Contributed by: R. Yaacob Savdie
The "Carpe Diem" or "Seize the Day" Western philosophy assumes that one day is no different than any other. Only people have the ability to make each day special in its own way. Therefore, one should make the best out of each and every day. Even if one does "seize the day", that day will be just another ordinary day the following year, until it is "seized" again. The Torah's perspective is quite different. There are certain days which inherently carry significance with them from year to year.
The first Misva which Hashem gave the Jews as a nation was Kidush Hahodesh- the obligation to establish and maintain the Jewish Calendar. (Each month the Beit Din must convene and await the arrival of witnesses who saw the new moon. If their testimony is found true the Beit Din should then proclaim that day as Rosh Hodesh- the first of the month).
Many ask why should this be the first mitzvah? Our rabbis tell us that Hashem wished to delegate responsibility to Am Yisrael. Due to their extended enslavement, they developed a 'slave mentality'. A slave makes no decisions, they are all made by his master.
Furthermore, a slave has no realm of time; his time belongs to his master. In order to help Am Yisrael rid themselves of this mentality, Hashem gave them this mitzvah which is time-related. "Hahodesh hazeh lachem"-for you, now you are in control of your own time. You will establish the beginning of each month, which dictates the days upon which the Jewish holidays will fall.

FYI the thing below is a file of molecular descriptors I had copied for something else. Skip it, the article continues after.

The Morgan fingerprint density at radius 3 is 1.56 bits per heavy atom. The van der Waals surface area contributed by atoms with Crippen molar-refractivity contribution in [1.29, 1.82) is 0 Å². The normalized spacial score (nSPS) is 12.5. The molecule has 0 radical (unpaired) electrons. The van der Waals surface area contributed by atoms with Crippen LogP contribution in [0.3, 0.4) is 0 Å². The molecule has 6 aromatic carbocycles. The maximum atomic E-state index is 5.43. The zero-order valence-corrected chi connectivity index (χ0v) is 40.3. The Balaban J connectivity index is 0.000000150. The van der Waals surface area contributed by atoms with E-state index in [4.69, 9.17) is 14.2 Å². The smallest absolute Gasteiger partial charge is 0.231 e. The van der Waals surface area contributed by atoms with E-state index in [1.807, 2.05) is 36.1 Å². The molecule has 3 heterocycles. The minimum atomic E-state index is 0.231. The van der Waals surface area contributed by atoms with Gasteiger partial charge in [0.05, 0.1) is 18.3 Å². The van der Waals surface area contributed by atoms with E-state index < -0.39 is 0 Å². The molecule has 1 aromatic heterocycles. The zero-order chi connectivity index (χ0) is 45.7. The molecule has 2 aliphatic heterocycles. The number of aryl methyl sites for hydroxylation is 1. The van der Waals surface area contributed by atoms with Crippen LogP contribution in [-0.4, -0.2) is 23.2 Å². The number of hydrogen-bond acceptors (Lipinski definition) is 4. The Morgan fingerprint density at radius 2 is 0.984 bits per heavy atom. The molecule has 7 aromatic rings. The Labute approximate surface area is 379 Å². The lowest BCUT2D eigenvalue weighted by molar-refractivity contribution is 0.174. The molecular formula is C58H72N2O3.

This responsibility is much greater than it seems. The NEsib explains, 'it is a great rule in the creation, the day upon which something is created, that day is suited to strengthen that same thing in the future.' Once an event occurs on a specific day, that day will be imbued with a special essence forever. Hence, we say Zeman Herutenu in our prayers on each because G-d sends a special aura of freedom to the world.
Although Yessiat Missrayim occurred once in our history, it reverberates every year. The same holds true for all the holidays. Hence, when Am Yisrael fulfills this special Misva, it determines which day will be bestowed with a special aura, unique to that day from Hashem.
It is our obligation to be in touch with that special aura of freedom which emanates throughout Pesah. We must understand that only when we place all of our trust in G-d, as our ancestors did when they left Egypt and headed towards the desert, we are truly free. We should "seize the day", but only with a realization of what's contained in that day. Hag